Slovenia. According to
Countryaah official website, Slovenia's economic growth slowed somewhat
during the year, but it was still among the leading
candidate countries for EU membership. According to economic
experts, Slovenia was delayed with the privatizations of
banks, insurance companies and industries in particular, as
well as the slow modernization of trade policy, for example.
customs barriers. What argues for Slovenian membership in
the EU is that only 7% of the population are employed in the
agricultural sector and that the country therefore does not
become a burden to the EU in terms of agricultural support.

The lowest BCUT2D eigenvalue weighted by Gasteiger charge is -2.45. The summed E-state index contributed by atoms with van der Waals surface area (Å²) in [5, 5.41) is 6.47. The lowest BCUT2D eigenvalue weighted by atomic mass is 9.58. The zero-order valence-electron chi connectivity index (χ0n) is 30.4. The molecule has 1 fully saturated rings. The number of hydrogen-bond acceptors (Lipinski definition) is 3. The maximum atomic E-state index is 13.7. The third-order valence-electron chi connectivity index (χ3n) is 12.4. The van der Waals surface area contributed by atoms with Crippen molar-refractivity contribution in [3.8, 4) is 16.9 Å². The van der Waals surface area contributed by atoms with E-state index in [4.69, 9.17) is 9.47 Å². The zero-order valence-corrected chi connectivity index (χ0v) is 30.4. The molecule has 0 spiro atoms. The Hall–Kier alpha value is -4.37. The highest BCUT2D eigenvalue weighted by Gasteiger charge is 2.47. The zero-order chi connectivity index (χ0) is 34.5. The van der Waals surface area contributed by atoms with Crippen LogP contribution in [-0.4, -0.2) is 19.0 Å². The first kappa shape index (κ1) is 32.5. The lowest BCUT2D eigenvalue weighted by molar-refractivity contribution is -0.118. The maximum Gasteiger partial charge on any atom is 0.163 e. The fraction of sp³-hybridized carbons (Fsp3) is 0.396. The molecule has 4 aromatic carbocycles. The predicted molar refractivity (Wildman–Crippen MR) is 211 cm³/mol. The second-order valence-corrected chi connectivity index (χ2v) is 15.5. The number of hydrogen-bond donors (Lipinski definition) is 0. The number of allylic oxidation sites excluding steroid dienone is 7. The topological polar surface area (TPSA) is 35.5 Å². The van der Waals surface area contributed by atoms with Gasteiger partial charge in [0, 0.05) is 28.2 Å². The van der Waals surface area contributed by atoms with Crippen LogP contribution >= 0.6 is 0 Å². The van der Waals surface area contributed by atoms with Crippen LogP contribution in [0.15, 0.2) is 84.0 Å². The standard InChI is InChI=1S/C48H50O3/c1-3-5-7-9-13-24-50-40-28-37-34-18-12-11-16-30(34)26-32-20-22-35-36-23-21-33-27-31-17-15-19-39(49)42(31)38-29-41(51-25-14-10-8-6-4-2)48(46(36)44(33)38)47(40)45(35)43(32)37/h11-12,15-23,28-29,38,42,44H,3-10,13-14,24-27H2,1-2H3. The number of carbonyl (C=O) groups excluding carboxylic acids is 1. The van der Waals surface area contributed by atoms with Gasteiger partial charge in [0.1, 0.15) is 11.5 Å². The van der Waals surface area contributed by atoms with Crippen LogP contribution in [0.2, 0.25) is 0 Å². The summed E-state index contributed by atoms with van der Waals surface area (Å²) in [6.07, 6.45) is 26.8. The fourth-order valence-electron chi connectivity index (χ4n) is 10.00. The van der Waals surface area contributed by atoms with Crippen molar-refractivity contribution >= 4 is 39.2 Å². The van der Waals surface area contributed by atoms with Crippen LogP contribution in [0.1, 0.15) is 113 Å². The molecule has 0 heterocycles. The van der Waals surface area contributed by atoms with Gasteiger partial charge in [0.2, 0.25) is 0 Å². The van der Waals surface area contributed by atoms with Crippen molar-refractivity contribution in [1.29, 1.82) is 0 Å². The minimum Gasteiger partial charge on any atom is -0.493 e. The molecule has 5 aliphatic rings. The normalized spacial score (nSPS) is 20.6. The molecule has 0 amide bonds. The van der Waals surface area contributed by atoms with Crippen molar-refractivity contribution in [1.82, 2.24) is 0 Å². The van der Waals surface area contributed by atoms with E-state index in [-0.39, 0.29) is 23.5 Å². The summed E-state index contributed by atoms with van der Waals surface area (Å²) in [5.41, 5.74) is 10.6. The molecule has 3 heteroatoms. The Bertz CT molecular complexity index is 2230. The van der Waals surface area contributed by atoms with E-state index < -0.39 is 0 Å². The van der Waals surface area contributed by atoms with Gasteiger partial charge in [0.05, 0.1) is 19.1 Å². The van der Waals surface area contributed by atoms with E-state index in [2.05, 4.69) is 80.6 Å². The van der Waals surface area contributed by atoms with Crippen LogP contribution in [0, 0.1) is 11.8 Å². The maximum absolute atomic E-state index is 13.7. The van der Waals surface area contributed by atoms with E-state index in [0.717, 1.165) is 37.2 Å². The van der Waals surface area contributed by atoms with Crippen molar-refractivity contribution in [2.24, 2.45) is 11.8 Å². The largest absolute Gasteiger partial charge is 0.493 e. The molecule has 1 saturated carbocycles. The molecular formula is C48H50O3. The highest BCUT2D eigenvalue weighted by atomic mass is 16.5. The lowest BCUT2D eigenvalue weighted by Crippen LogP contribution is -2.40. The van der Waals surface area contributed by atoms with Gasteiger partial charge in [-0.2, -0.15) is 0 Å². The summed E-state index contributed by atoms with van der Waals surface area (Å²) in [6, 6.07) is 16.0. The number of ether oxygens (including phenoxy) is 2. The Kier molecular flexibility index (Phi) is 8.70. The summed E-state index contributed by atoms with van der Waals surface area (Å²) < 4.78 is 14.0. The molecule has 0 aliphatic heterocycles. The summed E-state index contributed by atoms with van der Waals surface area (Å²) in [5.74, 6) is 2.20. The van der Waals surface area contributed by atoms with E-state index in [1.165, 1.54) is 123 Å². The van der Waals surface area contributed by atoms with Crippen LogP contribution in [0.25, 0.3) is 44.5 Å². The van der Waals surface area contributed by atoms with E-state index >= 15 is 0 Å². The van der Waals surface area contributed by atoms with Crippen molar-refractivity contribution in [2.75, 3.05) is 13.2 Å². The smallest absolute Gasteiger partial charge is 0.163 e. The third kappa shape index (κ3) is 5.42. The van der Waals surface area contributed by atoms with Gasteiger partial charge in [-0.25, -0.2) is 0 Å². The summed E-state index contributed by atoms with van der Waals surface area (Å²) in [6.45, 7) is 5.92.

In addition, unemployment is modest 7%.
In the summer, US President Bill Clinton made a quick
visit to Ljubljana, praising Slovenia for its democratic
development, its stable foreign policy and its economic
success. In the fall, President Milan Kučan and his wife
Stefna were on a state visit to Sweden.
Prime Minister Janez Drnovšek and his coalition
government succeeded in a pragmatic way of reaching
consensus between the political parties on important issues,
such as EU and NATO membership.
A dispute arose during the autumn with Austria over the
origin of the known lipizzan horses. The horses are part of
the Spanish riding school in Vienna and provide good tourist
income to Austria. The dispute was referred to the European
Commission, which however rejected the matter and invited
the parties to agree.